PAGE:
UNEP chief Inger Andersen: "Humanity is breaking all false records when it comes to climate change"
Photo: Tony Karumba / AFP
Despite urgent warnings and the increasingly noticeable consequences of climate change, the international community is moving towards dangerous global warming of up to 2.9 degrees Celsius in its current climate protection commitments. This is the result of the so-called Emissions Gap Report, which was presented by the United Nations Environment Programme (UNEP) one and a half weeks before the World Climate Conference in Dubai.
UNEP chief Inger Andersen warned of dramatic temperature rises. "Humanity is breaking all false records when it comes to climate change," Andersen noted in her foreword to the report. Greater efforts are urgently needed. In the annual report, UNEP identifies the gap between the expected emissions and the values that would be necessary to achieve the Paris climate targets. In Paris in 2015, the international community agreed to limit global warming to well below two degrees, but preferably to 1.5 degrees, compared to the pre-industrial era.
2023 probably the warmest year on record
Greenhouse gas emissions would have reached a new record in 2022. In September of this year, temperatures worldwide were on average 1.8 degrees Celsius higher than in pre-industrial times, according to the UNEP chief. It is almost certain that 2023 will be the warmest year on record.
The commitments made so far to the Paris Climate Agreement are therefore not enough. Even if they are adhered to, the world is heading for a temperature increase of between 2.5 and 2.9 degrees Celsius in this century compared to pre-industrial times.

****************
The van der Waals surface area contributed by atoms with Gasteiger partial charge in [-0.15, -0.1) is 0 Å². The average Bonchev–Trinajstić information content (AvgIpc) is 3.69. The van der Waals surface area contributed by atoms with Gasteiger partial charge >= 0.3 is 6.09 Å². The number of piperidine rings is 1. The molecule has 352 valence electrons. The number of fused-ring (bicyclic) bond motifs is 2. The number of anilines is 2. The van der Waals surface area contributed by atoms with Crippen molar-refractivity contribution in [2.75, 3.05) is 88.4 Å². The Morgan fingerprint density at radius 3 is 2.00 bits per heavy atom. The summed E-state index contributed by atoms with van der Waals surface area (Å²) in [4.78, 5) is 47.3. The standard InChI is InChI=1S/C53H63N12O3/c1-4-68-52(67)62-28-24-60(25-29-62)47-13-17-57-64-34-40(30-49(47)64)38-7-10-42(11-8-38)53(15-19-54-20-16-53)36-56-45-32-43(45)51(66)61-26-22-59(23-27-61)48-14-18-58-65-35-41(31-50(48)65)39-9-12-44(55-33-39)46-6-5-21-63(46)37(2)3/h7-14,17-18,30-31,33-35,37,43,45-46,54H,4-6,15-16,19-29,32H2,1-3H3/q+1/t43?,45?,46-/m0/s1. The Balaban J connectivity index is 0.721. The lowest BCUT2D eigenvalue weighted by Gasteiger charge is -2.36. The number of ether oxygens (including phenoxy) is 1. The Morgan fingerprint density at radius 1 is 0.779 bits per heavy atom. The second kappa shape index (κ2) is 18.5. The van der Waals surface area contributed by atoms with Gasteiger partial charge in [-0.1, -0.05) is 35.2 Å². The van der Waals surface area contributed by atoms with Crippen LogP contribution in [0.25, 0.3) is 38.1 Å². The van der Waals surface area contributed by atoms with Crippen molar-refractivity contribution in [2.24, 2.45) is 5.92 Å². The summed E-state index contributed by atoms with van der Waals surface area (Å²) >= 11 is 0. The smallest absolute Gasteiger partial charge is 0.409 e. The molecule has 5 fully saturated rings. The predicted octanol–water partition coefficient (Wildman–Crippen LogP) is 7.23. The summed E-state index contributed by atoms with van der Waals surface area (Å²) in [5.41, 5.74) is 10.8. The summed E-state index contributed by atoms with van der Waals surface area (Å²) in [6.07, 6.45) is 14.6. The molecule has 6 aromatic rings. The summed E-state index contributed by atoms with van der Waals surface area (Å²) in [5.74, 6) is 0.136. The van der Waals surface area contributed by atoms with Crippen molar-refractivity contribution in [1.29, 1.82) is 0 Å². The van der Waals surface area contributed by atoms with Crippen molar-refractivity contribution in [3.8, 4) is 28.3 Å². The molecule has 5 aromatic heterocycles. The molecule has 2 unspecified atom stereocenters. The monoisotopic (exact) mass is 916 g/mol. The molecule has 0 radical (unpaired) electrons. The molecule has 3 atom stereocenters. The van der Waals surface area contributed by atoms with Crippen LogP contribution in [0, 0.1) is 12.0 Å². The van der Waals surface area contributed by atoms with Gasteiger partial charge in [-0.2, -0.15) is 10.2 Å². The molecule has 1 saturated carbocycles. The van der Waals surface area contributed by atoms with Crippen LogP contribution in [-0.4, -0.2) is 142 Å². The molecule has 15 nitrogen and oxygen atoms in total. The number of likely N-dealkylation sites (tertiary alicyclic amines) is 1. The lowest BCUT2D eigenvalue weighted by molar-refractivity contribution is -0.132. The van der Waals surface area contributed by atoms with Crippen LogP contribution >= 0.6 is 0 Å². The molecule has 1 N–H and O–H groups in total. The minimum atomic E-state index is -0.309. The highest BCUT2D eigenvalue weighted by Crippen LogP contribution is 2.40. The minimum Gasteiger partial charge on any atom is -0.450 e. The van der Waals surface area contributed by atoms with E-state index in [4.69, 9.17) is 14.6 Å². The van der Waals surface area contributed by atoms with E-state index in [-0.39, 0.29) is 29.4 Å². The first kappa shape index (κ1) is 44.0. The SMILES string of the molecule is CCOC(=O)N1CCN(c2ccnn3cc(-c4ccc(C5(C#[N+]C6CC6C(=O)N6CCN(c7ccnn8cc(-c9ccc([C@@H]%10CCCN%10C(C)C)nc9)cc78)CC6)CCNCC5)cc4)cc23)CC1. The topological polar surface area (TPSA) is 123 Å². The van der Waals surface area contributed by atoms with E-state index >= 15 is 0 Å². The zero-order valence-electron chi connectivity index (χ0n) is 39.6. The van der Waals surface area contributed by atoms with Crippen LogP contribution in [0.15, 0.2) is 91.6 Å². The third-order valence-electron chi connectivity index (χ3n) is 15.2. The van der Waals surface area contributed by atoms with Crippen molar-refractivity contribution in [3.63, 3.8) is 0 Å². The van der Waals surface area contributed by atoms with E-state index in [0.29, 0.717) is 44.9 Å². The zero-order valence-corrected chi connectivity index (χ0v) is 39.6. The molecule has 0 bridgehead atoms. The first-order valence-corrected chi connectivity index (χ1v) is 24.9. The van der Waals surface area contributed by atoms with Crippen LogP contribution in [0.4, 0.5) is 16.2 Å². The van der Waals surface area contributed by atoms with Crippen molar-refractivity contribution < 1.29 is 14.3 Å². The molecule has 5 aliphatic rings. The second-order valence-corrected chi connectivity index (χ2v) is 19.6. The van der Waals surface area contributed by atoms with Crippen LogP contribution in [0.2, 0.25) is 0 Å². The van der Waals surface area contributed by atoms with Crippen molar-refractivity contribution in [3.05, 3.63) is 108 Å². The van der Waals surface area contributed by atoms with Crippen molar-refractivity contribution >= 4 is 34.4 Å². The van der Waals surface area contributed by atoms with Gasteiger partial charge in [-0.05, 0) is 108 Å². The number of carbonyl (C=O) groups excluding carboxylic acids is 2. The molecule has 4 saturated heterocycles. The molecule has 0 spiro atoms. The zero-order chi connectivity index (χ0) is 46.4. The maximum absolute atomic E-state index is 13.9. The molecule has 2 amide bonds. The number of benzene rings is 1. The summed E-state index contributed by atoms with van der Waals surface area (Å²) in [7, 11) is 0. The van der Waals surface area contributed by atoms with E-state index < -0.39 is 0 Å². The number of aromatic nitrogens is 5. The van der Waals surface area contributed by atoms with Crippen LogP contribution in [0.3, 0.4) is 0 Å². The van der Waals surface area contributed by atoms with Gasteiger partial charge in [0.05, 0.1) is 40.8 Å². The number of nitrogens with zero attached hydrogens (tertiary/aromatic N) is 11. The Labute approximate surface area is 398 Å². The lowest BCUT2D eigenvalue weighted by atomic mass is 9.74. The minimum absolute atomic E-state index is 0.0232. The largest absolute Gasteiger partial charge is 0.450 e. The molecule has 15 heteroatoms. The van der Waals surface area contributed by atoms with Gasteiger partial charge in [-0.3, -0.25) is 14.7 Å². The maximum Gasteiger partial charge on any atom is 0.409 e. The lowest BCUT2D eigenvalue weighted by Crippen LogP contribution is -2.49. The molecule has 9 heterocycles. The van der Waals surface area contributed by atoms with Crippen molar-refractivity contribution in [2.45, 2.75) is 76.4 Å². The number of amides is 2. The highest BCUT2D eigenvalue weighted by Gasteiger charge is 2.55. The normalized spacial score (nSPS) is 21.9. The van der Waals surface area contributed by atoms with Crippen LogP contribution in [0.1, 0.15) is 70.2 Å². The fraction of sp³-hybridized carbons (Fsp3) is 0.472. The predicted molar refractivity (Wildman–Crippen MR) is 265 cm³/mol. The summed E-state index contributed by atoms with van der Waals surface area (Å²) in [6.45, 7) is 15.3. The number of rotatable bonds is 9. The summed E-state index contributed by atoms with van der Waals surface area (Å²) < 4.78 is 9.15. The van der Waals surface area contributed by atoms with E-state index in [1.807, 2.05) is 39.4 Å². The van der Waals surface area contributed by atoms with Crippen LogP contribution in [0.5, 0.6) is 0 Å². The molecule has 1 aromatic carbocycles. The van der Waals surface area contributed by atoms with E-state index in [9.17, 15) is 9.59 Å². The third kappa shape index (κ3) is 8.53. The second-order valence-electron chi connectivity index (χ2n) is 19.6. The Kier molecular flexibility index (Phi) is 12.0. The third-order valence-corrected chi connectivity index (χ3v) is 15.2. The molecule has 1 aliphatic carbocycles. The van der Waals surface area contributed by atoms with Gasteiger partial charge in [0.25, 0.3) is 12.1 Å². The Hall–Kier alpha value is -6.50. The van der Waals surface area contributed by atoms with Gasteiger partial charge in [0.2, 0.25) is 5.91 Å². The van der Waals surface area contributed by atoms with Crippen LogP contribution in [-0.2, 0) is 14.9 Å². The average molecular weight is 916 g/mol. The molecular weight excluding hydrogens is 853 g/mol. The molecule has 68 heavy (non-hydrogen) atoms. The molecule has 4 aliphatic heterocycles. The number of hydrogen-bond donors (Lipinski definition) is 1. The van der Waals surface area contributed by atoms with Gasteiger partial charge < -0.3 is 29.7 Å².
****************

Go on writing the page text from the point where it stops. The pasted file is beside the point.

The possibility of achieving the goals of the Paris Agreement depends to a large extent on increased climate adaptation measures before the end of this decade, the UNEP chief stressed. The emissions projected for 2030 would have to be reduced by at least 28 to 42 percent compared to the currently planned scenarios in order to achieve the agreed global warming targets of 2 and 1.5 degrees, respectively.
The world is currently experiencing "a disturbing acceleration in the number, speed and magnitude of surpassed climate records," Unep said. Nevertheless, humanity is blowing record amounts of greenhouse gas emissions into the Earth's atmosphere, primarily through the use of fossil fuels such as coal and oil.
UN Secretary-General António Guterres has called for immediate "drastic" measures in light of the new UN report on dangerous global warming of up to 2.9 degrees. Leaders must "drastically redouble their efforts," Guterres said. We've gone off the road."
The UNEP report is to feed into the global stocktaking at the UN Climate Change Conference in Dubai, where national measures to implement the Paris climate targets will be reviewed.